Stone Or Ceramic Tile Removal From Walls

<< GOOGLE 'S

A Stone or Ceramic tile removal isn't always needed for a new wall tile installation, But it certainly makes a lot of sense to do it.

If you don't remove the Stone or Ceramic tiles, you'll lose a bit of space. And space can be precious especially if your tiling a bathroom.
An extra layer of tiles on the walls can add up and if your tiling a bathroom that's already small you will notice the difference.

You may also have damage to the wall underneath the old tiles.  What about  having a tile or two that sits out a little further than the rest? When it comes to using tile as a tile underlayment, All it takes is one uneven tile to mess up your entire new wall tile installation.


Stone Or Ceramic Tile Removal While Saving Your Drywall

For a Stone or Ceramic tile removal where you can save the drywall is determined by If your existing  wall tiles were installed with tile mastic or by an old fashioned mud job.

If your Stone or Ceramic wall tiles were installed fairly recent, they were probably installed with tile mastic, and it should be relatively easy to remove them.
Use a putty knife, and pry the tiles off the sheetrock. Then use your putty knife, to scrape off the old tile mastic and debris, from the drywall.

If you can remove your Stone or Ceramic wall tiles this way you should be able to save your existing drywall and simply need to patch the damaged areas with a compound.


If you're finding it hard removing the tiles, then you will need to remove the tiles and sheetrock together. And afterward You'll  need to install new drywall.

Before you begin removing the tile along with the sheetrock make sure the wall does not contain plumbing pipes.  You will also need to turn off your electrical power.





Stone Or Ceramic Tile Removal From Sheetrock

prying heetrock

While wearing your safety goggles, respirator, and heavy duty work gloves, Use a sledgehammer, to break a hole through the wall.

Another way is to start at the top of the tiles, such as the wainscot or in a corner where two walls meet. Hit either a flat bar or a crowbar, with a hammer, to work it under both the tile and sheetrock. Then pry the sheetrock away from the studs with your pry-bar.

You can also use your gloved hands and pull the sheetrock from the nails, or pop the sheetrock off the screws.





Stone Or Ceramic Tile Removal From A Mud Job

In the case of your existing Stone or Ceramic wall tiles being installed by a mud-job, your in for a little bit more of a challenge.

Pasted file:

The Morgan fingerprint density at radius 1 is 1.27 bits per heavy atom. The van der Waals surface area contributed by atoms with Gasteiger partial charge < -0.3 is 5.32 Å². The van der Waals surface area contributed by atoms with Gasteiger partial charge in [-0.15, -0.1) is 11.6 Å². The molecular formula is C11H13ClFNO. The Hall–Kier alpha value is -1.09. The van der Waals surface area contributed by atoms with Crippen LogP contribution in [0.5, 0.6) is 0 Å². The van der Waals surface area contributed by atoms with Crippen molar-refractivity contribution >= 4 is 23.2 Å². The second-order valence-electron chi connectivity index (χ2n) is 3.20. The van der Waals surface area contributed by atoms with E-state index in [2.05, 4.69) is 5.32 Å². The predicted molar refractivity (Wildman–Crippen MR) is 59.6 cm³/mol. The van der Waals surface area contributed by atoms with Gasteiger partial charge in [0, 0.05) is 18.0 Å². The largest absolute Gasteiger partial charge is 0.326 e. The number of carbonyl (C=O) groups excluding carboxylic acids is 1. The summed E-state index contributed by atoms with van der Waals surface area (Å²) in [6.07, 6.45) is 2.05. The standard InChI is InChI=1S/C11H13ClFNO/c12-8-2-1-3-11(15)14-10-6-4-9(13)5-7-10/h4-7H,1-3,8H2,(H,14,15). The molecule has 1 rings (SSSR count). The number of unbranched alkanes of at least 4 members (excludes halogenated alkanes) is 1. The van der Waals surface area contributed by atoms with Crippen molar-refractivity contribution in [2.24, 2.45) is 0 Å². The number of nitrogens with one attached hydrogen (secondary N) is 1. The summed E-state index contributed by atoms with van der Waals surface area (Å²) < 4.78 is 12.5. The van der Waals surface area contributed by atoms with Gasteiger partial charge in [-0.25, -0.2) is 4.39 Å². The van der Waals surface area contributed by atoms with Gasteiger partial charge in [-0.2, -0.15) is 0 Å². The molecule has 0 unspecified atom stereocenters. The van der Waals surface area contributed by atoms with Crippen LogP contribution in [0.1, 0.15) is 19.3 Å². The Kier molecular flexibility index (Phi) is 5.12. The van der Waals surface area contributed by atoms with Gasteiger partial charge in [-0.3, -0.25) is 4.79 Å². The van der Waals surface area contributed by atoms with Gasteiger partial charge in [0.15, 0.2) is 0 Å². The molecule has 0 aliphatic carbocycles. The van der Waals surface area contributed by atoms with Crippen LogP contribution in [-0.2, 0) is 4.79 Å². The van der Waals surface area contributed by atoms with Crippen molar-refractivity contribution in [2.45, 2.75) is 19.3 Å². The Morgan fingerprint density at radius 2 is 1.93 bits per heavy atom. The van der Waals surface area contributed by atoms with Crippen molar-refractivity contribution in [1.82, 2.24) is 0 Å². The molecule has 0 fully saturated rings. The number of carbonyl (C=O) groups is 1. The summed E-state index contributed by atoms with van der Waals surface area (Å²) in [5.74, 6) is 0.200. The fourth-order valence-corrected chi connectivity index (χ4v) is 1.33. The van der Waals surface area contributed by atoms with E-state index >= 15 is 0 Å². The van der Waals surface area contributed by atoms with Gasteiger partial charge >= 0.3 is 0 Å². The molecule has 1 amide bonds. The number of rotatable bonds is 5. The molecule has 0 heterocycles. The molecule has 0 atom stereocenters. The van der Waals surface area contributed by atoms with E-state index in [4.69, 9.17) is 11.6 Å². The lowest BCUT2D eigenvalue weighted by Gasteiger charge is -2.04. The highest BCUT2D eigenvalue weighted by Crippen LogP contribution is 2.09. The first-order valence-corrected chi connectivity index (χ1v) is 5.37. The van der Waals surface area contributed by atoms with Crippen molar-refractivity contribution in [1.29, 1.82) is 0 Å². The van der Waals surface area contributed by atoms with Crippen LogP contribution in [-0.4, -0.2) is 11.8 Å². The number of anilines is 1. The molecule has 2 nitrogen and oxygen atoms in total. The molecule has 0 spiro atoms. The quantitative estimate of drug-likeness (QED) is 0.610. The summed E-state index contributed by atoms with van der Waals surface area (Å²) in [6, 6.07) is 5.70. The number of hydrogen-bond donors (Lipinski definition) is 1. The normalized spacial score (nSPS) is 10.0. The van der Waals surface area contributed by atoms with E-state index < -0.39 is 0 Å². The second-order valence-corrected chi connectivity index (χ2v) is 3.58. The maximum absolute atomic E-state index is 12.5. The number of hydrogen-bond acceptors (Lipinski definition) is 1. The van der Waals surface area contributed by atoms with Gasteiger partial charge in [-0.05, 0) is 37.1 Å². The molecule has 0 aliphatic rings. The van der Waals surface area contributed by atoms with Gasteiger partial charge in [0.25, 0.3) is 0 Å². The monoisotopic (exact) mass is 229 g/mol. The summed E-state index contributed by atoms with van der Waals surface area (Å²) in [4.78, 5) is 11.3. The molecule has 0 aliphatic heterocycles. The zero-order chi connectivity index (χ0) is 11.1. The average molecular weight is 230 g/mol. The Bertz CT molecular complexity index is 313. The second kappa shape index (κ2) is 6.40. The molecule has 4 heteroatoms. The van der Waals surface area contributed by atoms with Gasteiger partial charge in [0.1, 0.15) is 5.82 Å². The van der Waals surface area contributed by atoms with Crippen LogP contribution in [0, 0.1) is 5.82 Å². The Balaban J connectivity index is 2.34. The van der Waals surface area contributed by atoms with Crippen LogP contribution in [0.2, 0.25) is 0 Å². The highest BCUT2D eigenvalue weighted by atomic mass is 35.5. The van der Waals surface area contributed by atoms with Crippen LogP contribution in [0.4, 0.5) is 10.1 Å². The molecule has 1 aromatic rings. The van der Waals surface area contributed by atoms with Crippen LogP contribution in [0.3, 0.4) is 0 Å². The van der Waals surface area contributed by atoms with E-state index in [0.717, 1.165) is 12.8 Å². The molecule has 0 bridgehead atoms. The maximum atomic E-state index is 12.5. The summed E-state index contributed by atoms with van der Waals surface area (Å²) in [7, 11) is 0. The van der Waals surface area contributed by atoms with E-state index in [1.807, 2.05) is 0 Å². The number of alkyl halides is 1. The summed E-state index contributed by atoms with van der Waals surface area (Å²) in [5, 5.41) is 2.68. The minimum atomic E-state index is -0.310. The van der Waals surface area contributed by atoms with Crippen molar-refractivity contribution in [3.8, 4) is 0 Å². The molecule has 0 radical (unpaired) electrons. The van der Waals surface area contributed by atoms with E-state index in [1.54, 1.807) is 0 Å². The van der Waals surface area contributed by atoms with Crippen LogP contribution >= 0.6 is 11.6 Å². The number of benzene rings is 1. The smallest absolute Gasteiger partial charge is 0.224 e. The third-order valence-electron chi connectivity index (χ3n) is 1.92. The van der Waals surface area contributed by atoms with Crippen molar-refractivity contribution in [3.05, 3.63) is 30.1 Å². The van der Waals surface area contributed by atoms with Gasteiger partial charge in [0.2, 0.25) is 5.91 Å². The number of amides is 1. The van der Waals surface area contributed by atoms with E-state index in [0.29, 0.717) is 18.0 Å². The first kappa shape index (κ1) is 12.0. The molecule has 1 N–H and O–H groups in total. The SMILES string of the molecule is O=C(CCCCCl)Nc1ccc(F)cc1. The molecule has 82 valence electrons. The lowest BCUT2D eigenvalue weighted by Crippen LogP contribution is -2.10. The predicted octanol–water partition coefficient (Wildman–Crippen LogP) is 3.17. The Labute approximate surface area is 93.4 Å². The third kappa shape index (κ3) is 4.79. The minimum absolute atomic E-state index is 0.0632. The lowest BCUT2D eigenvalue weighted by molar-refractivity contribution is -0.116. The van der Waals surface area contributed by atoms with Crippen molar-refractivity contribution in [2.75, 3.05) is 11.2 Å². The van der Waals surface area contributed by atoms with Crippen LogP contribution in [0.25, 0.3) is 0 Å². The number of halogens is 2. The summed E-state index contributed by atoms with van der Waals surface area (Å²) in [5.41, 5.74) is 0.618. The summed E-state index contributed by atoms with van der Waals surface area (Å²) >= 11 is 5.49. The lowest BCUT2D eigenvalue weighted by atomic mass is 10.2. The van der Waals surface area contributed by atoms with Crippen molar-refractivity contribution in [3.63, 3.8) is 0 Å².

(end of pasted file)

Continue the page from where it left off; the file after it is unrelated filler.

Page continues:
A mud job is a thick layer of mortar, rather than tile mastic. The mud job contains metal laths and they're nailed to the studs.

For removing the tile from a mud job you will use the same technique as above for removing your Stone or Ceramic wall tile along with the sheetrock.
But use the pry bar also to pull the lath from the studs. When you run into plumbing penetrations, you may have to smash the tiles with a sledge hammer in order to break them apart.



Stone Or Ceramic Tile Removal From A Shower Or Tub Surround

 
When removing the wall of a shower or tub surround lots of folks chip every tile off the wall and then go about removing what's left of the drywall or backerboard underneath. This method is not only messy, but it's also time-consuming.
A better way to remove the wall is to remove the entire wall with the shower tile attached and tearing it down in big portions. It's best to start with the side walls and do the back wall last.

If the current bathroom wall tile installation is not all the way to the ceiling, chances are bullnose tiles are surrounding the bathroom wall tile. And the first thing you'll want to do is chip them off.

Be sure to plug up the drains to your shower or tub as all the old substrate will be falling into it. And the last thing you want is plumbing problems.

Remove all the edging tiles. Then you want to take your razor knife and cut into the wall and cut the wall behind along the edges of your bathroom wall tile.  Work your pry bar under the wall substrate and then pry off the wall.

This method not only gives you a way to remove the old wall surface but also a relatively straight line to butt your new wall substrate to.

If the old bathroom wall tile installation is installed all the way up to the ceiling or if you plan to install your new wall tile installation this high, Take a straight-edge and place it against the drywall along the first line you just cut and continue your cut all the way up to the ceiling.

You should wind up with a nice straight line from the tub to the ceiling.  Cut the intersection between the wall and the ceiling.
For your remaining walls cut the intersection between the walls and ceiling first. When you do this, the wall should come off cleaner.


Using your crowbar insert it into the line you just cut. You want to pry the entire tiled portion of the wall off the studs.  If there is not a stud directly behind the line you cut,  Just place the crowbar in and ‘pull the wall off.

Cement Backerboard and drywall are usually installed with nails or drywall screws. So you can pull them lose while prying.


You’ll need to work your pry bar back and forth a little to get it loosened, but it will eventually peel off in large pieces. When you run into the corner, just grab and peel the wall out.
Remove your other side wall in the same manner.

For removing the back wall, use your hammer to bust out a vertical line in the middle of the wall. Then pry your crowbar behind it and tear the entire wall out in large pieces.


Once you've finished up on removing the bathroom wall tile along with the walls, use your razor knife to clean up the edges of the wall around the shower or tub surround and install your new water tight  Cement Backerboard substrate.





Leaving Ceramic Tile Removal< >Go To Wall tile Installation


›› ›› Ceramic Tile Removal